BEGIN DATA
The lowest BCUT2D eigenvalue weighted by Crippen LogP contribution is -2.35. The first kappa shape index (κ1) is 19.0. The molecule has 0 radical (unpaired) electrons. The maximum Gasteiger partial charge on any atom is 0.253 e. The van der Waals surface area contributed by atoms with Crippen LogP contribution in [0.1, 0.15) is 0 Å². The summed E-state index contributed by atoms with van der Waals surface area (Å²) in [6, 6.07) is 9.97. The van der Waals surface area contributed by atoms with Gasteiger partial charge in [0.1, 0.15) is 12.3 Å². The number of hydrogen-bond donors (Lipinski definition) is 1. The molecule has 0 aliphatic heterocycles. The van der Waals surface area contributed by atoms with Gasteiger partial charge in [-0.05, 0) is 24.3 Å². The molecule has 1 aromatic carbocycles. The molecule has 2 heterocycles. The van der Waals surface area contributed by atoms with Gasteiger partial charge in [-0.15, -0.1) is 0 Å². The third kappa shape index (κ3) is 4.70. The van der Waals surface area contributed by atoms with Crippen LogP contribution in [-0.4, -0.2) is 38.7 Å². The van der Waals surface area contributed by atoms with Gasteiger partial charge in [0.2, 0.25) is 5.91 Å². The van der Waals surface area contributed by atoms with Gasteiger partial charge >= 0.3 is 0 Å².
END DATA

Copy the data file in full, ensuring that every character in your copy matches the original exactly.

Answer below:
The lowest BCUT2D eigenvalue weighted by Crippen LogP contribution is -2.35. The first kappa shape index (κ1) is 19.0. The molecule has 0 radical (unpaired) electrons. The maximum Gasteiger partial charge on any atom is 0.253 e. The van der Waals surface area contributed by atoms with Crippen LogP contribution in [0.1, 0.15) is 0 Å². The summed E-state index contributed by atoms with van der Waals surface area (Å²) in [6, 6.07) is 9.97. The van der Waals surface area contributed by atoms with Gasteiger partial charge in [0.1, 0.15) is 12.3 Å². The number of hydrogen-bond donors (Lipinski definition) is 1. The molecule has 0 aliphatic heterocycles. The van der Waals surface area contributed by atoms with Gasteiger partial charge in [-0.05, 0) is 24.3 Å². The molecule has 1 aromatic carbocycles. The molecule has 2 heterocycles. The van der Waals surface area contributed by atoms with Gasteiger partial charge in [-0.15, -0.1) is 0 Å². The third kappa shape index (κ3) is 4.70. The van der Waals surface area contributed by atoms with Crippen LogP contribution in [-0.4, -0.2) is 38.7 Å². The van der Waals surface area contributed by atoms with Gasteiger partial charge in [0.2, 0.25) is 5.91 Å². The van der Waals surface area contributed by atoms with Gasteiger partial charge >= 0.3 is 0 Å².